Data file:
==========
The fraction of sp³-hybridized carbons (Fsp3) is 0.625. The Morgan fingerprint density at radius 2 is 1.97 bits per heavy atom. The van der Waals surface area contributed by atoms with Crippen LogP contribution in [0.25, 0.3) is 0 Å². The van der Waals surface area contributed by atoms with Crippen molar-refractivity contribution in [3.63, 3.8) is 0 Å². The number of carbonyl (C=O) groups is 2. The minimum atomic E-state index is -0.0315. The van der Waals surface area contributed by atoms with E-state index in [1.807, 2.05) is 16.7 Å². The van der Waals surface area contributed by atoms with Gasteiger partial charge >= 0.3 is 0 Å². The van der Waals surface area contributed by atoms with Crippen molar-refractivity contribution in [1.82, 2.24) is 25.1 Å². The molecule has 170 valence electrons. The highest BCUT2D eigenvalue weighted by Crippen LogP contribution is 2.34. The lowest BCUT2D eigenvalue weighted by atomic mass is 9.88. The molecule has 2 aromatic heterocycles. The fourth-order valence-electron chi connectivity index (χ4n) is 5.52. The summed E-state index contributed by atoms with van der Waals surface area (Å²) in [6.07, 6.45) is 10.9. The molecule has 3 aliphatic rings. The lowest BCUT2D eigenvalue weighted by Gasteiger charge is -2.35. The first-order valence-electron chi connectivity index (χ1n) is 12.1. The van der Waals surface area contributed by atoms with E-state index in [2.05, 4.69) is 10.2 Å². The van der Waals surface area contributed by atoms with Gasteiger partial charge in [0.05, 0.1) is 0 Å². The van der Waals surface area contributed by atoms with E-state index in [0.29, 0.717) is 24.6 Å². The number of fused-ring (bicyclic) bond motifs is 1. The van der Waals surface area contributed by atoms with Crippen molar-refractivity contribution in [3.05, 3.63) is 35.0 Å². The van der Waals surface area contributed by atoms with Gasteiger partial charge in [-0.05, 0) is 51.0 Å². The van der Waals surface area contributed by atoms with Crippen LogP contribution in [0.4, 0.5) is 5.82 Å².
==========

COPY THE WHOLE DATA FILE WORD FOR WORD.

The fraction of sp³-hybridized carbons (Fsp3) is 0.625. The Morgan fingerprint density at radius 2 is 1.97 bits per heavy atom. The van der Waals surface area contributed by atoms with Crippen LogP contribution in [0.25, 0.3) is 0 Å². The van der Waals surface area contributed by atoms with Crippen molar-refractivity contribution in [3.63, 3.8) is 0 Å². The number of carbonyl (C=O) groups is 2. The minimum atomic E-state index is -0.0315. The van der Waals surface area contributed by atoms with E-state index in [1.807, 2.05) is 16.7 Å². The van der Waals surface area contributed by atoms with Gasteiger partial charge >= 0.3 is 0 Å². The van der Waals surface area contributed by atoms with Crippen molar-refractivity contribution in [1.82, 2.24) is 25.1 Å². The molecule has 170 valence electrons. The highest BCUT2D eigenvalue weighted by Crippen LogP contribution is 2.34. The lowest BCUT2D eigenvalue weighted by atomic mass is 9.88. The molecule has 2 aromatic heterocycles. The fourth-order valence-electron chi connectivity index (χ4n) is 5.52. The summed E-state index contributed by atoms with van der Waals surface area (Å²) in [6.07, 6.45) is 10.9. The molecule has 3 aliphatic rings. The lowest BCUT2D eigenvalue weighted by Gasteiger charge is -2.35. The first-order valence-electron chi connectivity index (χ1n) is 12.1. The van der Waals surface area contributed by atoms with E-state index in [2.05, 4.69) is 10.2 Å². The van der Waals surface area contributed by atoms with Gasteiger partial charge in [0.05, 0.1) is 0 Å². The van der Waals surface area contributed by atoms with E-state index in [0.29, 0.717) is 24.6 Å². The number of fused-ring (bicyclic) bond motifs is 1. The van der Waals surface area contributed by atoms with Crippen molar-refractivity contribution in [3.05, 3.63) is 35.0 Å². The van der Waals surface area contributed by atoms with Gasteiger partial charge in [-0.05, 0) is 51.0 Å². The van der Waals surface area contributed by atoms with Crippen LogP contribution in [0.4, 0.5) is 5.82 Å².